Monday, July 2, 2012

How To Photograph Fireworks

Fireworks Over Lake #1 - Lake Isabella, California
Fireworks are not hard to photograph, but for those who don't know it may seem difficult. You don't need any special camera, although some cameras will make your job easier than others.


You'll be making long exposures, so you need the camera to be steady. You will need to set the camera on a tripod, or, if you don't have one, find a flat and sturdy surface and use the camera's self-timer to avoid shake.
Fireflower - Goodyear, Arizona
If your camera has a manual mode, you'll want to use that. If not, you can use either shutter-priority or aperture-priority mode. If your camera doesn't have that, look for a fireworks setting or some kind of night-mode setting.

The important thing is having a long exposure of (typically) 5 to 30 seconds, depending on how bright the fireworks and scene are and the camera settings. The fireworks will draw on your image as they climb and then burst and fall.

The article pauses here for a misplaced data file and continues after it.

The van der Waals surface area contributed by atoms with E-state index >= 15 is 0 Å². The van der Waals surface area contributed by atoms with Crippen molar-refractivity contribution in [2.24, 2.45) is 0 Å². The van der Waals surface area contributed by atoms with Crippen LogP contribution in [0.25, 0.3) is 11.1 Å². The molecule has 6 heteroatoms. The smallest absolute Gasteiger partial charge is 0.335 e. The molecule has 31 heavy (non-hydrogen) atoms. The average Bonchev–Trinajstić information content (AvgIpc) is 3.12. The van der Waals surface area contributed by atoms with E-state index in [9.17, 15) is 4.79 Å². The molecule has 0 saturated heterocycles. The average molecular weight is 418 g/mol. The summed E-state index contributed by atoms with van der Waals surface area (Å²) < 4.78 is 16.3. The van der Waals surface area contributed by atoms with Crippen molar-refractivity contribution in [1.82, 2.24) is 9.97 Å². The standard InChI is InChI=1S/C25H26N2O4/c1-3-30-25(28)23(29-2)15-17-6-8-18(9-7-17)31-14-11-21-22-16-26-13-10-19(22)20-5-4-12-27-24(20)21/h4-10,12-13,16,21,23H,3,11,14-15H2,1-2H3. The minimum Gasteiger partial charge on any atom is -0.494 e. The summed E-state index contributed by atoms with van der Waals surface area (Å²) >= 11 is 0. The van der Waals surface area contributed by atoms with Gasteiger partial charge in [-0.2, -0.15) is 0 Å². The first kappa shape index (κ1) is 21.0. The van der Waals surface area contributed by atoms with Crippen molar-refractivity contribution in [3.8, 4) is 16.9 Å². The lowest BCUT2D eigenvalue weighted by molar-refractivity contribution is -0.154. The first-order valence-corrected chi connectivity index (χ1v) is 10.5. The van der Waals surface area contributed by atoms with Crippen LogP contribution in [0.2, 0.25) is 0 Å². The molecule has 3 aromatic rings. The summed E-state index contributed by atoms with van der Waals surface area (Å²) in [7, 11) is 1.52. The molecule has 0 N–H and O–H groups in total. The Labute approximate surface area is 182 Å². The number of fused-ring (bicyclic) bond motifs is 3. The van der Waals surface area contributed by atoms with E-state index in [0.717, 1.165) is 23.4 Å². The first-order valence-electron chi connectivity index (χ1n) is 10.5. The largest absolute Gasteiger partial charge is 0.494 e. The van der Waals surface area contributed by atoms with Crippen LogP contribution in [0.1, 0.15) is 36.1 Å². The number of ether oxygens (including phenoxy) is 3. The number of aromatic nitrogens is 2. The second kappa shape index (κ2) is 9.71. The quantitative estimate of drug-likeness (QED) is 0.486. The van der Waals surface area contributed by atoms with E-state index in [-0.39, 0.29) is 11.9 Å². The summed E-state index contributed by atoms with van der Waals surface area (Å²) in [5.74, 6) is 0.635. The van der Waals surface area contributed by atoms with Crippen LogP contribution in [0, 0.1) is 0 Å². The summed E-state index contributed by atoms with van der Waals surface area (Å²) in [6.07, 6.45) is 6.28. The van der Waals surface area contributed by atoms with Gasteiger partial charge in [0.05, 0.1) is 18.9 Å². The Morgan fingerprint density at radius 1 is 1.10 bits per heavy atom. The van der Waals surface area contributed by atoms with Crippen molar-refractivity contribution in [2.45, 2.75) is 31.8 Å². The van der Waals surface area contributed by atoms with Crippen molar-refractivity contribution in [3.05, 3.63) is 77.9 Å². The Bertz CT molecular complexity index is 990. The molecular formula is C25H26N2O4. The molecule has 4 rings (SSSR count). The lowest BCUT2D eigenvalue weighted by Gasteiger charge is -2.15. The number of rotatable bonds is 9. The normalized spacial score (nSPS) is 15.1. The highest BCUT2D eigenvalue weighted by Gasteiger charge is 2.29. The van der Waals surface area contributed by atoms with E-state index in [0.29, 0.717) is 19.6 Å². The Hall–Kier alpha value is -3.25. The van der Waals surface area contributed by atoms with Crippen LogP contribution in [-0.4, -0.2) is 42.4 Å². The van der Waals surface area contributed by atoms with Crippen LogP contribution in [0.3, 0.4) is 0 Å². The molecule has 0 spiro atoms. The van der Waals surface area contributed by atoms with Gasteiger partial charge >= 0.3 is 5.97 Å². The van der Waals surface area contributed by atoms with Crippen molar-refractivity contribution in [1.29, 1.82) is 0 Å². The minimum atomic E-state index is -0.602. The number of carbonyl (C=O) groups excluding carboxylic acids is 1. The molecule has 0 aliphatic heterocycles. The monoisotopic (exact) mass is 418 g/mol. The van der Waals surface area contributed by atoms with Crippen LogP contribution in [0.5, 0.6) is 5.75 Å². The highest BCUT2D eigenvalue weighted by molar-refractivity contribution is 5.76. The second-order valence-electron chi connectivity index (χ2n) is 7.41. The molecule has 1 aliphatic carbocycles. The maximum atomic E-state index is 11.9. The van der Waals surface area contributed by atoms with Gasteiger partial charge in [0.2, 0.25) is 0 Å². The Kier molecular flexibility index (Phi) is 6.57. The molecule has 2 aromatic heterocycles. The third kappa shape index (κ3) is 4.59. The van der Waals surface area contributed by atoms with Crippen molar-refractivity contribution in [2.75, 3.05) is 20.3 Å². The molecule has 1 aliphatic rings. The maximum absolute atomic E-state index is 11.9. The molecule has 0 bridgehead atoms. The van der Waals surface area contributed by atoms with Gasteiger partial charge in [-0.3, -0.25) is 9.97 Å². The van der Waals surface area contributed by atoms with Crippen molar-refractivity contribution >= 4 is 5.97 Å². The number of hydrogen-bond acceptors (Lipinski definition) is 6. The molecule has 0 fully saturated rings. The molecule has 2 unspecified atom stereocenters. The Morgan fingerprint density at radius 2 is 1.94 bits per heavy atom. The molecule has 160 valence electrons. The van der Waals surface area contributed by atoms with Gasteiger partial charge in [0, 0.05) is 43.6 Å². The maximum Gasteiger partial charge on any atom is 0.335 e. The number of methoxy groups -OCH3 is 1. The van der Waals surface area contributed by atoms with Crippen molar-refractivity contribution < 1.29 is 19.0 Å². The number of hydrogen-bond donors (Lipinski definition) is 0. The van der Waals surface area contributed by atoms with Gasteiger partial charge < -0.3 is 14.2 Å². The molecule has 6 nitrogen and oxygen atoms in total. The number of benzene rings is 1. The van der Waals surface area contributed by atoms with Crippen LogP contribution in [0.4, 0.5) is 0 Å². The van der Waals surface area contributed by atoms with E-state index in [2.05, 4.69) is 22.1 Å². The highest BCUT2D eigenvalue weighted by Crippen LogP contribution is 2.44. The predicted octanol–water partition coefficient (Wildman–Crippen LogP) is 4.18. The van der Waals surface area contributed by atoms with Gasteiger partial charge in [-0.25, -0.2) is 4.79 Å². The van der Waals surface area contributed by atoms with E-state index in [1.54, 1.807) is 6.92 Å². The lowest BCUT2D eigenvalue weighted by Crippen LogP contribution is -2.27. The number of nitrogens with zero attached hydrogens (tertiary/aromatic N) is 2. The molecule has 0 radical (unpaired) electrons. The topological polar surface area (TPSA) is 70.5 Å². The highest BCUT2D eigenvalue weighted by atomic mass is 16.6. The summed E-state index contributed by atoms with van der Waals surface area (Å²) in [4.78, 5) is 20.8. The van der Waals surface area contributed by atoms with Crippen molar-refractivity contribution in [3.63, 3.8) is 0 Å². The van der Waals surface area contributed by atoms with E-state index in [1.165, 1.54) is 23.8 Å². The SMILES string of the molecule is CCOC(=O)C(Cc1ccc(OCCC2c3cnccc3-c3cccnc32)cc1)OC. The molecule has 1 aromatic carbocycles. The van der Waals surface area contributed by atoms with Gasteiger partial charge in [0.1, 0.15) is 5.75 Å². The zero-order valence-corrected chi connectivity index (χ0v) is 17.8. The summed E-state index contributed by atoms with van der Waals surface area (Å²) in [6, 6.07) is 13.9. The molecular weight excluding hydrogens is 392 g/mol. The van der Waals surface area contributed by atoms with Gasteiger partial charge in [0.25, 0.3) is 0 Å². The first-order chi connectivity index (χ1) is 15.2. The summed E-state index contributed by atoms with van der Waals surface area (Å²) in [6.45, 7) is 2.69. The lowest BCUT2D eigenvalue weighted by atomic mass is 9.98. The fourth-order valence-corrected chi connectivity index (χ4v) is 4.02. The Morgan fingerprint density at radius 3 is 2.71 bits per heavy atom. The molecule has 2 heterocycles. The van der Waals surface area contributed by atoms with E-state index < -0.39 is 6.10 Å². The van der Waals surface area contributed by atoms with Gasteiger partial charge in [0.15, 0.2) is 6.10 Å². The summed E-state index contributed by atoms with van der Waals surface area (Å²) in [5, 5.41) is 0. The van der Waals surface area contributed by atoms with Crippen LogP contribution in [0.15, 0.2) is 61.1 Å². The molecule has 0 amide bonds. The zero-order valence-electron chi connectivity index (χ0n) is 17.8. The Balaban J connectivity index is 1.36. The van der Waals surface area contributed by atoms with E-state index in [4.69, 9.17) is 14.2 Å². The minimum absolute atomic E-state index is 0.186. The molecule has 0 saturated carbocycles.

Fireworks Over Lake #2 - Lake Isabella, California
Because digital cameras don't react to dark scenes all that well, you should have the ISO set to as low as possible. Even with a low ISO, you still might have a "noisy" photograph, depending on your camera. Also, many cameras will struggle to auto-focus, so there's a good chance you will have to manually focus. If you can auto-focus, focus on something far away.

If your camera has a manual mode or aperture-priority mode, set the aperture to an appropriate f-stop, probably no smaller than f-11 for a scene with depth (like the lake photographs above) and no smaller than f-8 for the flat scenes (like Fireflower). More important than the aperture is the shutter speed, and you'll need to experiment to find the right length, but it will be somewhere between 5 and 30 seconds.
Red, White And Blue - Lake Isabella, California
If your camera has a shutter-priority mode, set the shutter to the appropriate length and let the camera choose the f-stop for you. If the camera has a fireworks mode or night mode, the camera will do the work for you, but you may need to change the exposure (either longer or shorter) by adjusting the exposure compensation.

Because there is no exact science with this, it will take a few tries to get it right. Try making longer and shorter exposures. Experiment until you get the results you desire.

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